The Edinburgh Review: Or Critical Journal, Volume 223

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A. Constable, 1916

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Page 78 - By faith Abraham, when he was called to go out into a place which he should after receive for an inheritance, obeyed ; and he went out, not knowing whither he went.
Page 126 - While the guiding principles of the law must be followed, it is a truism to say that international law, in order to be adequate, as well as just, must have regard to the circumstances of the times, including "the circumstances arising out of the particular situation of the war, or the condition of the parties engaged in it:" vide The Jonge Margaretha (1799), 1 C.
Page 133 - This task of championing the integrity of neutral rights, which have received the sanction of the civilized world against the lawless conduct of belligerents arising out of the bitterness of the great conflict which is now wasting the countries of Europe, the United States unhesitatingly assumes, and to the accomplishment of that task it will devote its energies...
Page 167 - Certainly, gentlemen, it ought to be the happiness and glory of a representative to live in the strictest union, the closest correspondence, and the most unreserved communication with his constituents. Their wishes ought to have great weight with him; their opinion, high respect; their business, unremitted attention.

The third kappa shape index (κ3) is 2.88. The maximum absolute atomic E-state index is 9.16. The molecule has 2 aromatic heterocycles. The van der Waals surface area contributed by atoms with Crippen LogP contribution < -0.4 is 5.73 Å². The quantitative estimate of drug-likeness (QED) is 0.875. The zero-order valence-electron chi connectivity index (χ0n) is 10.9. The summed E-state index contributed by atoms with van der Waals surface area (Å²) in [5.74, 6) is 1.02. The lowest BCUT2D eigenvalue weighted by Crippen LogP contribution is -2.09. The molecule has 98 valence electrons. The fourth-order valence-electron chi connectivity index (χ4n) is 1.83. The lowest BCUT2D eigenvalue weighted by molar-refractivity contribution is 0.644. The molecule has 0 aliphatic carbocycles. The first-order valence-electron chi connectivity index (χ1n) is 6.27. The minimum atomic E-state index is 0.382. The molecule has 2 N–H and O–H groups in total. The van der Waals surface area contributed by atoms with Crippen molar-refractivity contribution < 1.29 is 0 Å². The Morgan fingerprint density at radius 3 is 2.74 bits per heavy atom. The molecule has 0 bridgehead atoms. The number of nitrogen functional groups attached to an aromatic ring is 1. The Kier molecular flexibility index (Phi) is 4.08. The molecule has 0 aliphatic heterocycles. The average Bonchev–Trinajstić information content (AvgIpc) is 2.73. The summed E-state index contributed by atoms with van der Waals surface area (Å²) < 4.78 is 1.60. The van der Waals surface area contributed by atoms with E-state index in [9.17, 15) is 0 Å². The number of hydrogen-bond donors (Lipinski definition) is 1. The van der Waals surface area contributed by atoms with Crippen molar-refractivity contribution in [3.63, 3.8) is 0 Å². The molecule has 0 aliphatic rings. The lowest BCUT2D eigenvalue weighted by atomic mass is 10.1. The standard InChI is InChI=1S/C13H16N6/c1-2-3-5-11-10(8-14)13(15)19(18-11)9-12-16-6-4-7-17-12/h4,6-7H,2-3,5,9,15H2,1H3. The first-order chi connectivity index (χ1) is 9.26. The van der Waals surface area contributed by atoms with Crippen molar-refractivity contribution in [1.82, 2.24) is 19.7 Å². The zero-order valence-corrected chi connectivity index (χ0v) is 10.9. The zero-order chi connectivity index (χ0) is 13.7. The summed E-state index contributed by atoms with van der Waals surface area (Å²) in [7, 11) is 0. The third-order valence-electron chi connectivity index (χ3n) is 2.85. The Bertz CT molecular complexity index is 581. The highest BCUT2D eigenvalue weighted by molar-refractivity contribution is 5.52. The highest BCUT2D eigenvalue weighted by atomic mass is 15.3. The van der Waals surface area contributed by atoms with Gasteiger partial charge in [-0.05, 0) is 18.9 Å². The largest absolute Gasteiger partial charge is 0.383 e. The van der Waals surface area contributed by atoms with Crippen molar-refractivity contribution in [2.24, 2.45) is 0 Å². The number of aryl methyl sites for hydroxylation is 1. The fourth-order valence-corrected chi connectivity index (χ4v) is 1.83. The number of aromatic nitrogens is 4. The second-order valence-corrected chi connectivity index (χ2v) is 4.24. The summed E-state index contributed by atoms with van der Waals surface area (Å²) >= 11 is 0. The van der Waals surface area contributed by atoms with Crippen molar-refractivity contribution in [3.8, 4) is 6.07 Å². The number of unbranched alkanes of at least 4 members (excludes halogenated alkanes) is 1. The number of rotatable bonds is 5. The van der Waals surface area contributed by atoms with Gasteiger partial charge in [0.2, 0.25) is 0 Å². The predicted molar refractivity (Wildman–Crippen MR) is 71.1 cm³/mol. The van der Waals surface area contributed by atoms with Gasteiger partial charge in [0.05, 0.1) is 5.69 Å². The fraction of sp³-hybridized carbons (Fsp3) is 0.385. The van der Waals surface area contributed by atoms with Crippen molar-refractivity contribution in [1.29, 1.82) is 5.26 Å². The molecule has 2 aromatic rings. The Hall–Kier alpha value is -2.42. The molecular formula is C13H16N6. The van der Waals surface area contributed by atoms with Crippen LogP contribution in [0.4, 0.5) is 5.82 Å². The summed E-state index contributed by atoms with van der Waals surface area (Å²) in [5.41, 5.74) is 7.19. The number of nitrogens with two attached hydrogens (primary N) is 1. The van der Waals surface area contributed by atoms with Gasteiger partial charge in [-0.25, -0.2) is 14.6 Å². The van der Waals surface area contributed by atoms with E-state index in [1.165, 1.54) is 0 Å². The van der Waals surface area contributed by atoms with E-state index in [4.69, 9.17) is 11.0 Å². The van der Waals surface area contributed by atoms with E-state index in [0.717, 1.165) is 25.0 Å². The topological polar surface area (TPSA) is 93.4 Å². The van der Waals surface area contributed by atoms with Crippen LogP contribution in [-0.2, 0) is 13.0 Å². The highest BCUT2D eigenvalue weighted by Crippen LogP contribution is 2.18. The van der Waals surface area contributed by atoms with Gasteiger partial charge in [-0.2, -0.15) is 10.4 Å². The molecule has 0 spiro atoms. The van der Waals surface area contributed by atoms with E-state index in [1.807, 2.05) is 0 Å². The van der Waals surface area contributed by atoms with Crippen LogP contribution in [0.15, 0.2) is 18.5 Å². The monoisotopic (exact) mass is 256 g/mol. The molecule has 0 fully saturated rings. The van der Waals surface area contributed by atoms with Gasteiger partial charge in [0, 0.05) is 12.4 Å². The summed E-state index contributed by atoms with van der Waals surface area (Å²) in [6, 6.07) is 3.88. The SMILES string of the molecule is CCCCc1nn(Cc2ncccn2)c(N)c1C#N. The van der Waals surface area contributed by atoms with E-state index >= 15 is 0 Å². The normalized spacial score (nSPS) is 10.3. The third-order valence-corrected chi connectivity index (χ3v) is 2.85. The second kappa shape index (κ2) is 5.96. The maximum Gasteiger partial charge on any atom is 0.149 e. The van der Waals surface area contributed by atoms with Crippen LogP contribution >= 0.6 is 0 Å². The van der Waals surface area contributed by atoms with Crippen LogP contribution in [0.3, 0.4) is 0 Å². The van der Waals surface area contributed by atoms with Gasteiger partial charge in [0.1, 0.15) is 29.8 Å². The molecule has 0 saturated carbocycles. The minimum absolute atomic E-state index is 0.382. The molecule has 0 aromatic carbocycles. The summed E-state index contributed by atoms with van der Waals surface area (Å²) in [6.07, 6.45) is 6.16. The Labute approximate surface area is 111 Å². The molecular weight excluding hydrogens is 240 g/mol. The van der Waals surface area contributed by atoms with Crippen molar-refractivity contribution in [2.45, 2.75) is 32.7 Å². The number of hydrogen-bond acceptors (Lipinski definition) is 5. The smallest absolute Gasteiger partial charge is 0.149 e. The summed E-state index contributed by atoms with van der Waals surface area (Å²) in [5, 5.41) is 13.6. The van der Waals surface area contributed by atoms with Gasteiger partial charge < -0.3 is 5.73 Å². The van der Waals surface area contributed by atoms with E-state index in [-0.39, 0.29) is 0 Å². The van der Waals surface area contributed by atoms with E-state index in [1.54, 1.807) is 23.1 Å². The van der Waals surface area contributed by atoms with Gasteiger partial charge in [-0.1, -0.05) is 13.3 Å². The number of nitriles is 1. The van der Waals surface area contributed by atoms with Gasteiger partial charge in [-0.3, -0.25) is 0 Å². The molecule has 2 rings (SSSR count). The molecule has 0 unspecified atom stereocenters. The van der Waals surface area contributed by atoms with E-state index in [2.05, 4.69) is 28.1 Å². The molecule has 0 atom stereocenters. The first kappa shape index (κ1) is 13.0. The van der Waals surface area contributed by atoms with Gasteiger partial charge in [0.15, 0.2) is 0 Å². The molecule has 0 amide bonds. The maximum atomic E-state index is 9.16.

Page 373 - In so far as hours of work in excess of those suitable for maximal efficiency have been imposed, during the last two or three generations of modern industry, upon the workers a tradition of slowed labor must necessarily have arisen, probably in large part automatically, as a kind of physiological selfprotection. Without some conscious or unconscious slackening of effort indeed during working hours of improper length in the past, the output might have been even more unfavorable than it is known to...
Page 132 - This is what other countries have a right to demand for their subjects, and to complain if they receive it not. This is its unwritten law evidenced in the course of its decisions, and collected from the common usage of civilized states.
Page 298 - I hold it as a fundamental principle, and so do you, that every people has the right to determine its own form of government ; and until this recent revolution in Mexico, until the end of the Diaz reign, eighty per cent, of the people of Mexico never had a "look in" in determining who should be their governors or what their government should be.
Page 14 - Et comme elle veillait tous les soirs solitaire Dans la cour de la ferme ou sur le bord de l'eau, Du pied du même saule et du même bouleau Elle veille aujourd'hui sur ce monstre de pierre. Et quand le soir viendra qui fermera le jour, C'est elle la caduque et l'antique bergère...
Page 14 - Du pied du même saule et du même bouleau Elle veille aujourd'hui sur ce monstre de pierre. Et quand le soir viendra qui fermera le jour, C'est elle la caduque et l'antique bergère, Qui ramassant Paris et tout son alentour Conduira d'un pas ferme et d'une main légère Pour la dernière fois dans la dernière cour Le troupeau le plus vaste à la droite du père.
Page 60 - Beauty must be more than an accident. The source of morality must be moral. The source of knowledge must be rational. If this be granted, you rule out Mechanism, you rule out Naturalism, you rule out Agnosticism ; and a lofty form of Theism becomes, as I think, inevitable.1 I cannot but think that the book with all its power shows traces of Mr.

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